THIS STORY TAKES
PLACE BETWEEN THE BIG
FINISH AUDIO DRAMAS
"RED" AND "BANG-BANG-
when the Doctor AND
MEL VISIT PARADISE
TOWERS, instead of
the LUXURY THAT THE
they find dark, rat-
full of RAMPAGING
gangs and APATHETIC
of whom are GOING
5th october 1987 - 26th october 1987
Sylvester McCoy’s first outing as the Doctor was nothing short of calamitous, and Paradise Towers, penned by theatre and radio writer Stephen Wyatt, is even worse. So here’s me “putting the world of Paradise Towers to rights.”
With only fourteen twenty-five minute episodes to shoot, the production team still managed to produce two completely studio-bound stories. But rather than spend their money on a decent production, they wasted half the budget on Richard Briers only to have him run around for half the story possessed by Kroagnon and looking like Hitler.
However, even a stunning, effects-laden epic wouldn’t have been worth its salt without a good script – something else that Paradise Towers lacks. Wyatt gives us Pex, a coward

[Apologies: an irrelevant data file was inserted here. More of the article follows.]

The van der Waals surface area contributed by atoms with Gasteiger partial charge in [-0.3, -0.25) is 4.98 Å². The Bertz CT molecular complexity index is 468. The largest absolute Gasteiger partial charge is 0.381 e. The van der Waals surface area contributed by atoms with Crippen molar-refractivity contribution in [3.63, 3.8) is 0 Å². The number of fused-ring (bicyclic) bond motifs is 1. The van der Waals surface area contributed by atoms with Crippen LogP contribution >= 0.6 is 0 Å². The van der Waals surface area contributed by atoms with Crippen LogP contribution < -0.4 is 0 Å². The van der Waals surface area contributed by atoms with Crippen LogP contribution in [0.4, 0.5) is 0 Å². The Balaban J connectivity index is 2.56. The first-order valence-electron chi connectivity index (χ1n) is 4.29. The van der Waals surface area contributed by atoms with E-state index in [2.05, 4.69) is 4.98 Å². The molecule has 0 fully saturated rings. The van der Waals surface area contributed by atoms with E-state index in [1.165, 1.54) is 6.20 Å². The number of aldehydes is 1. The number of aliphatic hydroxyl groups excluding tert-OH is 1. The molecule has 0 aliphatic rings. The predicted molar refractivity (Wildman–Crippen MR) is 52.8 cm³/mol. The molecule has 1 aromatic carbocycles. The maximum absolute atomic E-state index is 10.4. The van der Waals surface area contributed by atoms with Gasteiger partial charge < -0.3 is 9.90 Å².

with delusions of grandeur; the Rezzies, two grannies with a net; and then we have all the Kangs, who in fairness did have the potential to be interesting. Potential, I’m sorry to say, that was squandered.
The seventh Doctor is once again bland and uninteresting. I don’t blame McCoy – the script gives him literally nothing to work with. He really makes the most of certain moments, such as the wonderful ‘rule book’ scene in the prison cell with the Deputy Chief Caretaker (played splendidly by Clive Merrison) and the sequence where he rallies all the Kangs, the Rezzies, and even the Caretakers to come together as one and fight Kroagnon and his Cleaners. It isn’t enough though.
Some fans gave up on the series around this point. Some didn’t even make it through The Trial of a Time Lord. The 1986 and 1987 seasons saw possibly the most turbulent times in the history of the series and, with hindsight, very probably sealed its fate.
“Build high for happiness!”
On a more positive note, following this debacle the McCoy era would really begin in earnest. Things wouldn’t really click into place fully until Remembrance of the Daleks, almost a year on from this serial, but when they finally did we would be treated to two years of some of the finest Doctor Who stories ever old. Regrettably for McCoy though, I fear that a lot of viewers will only remember stories like Time and the Rani and Paradise Towers when they really are best forgotten.
Copyright © E.G. Wolverson 2008
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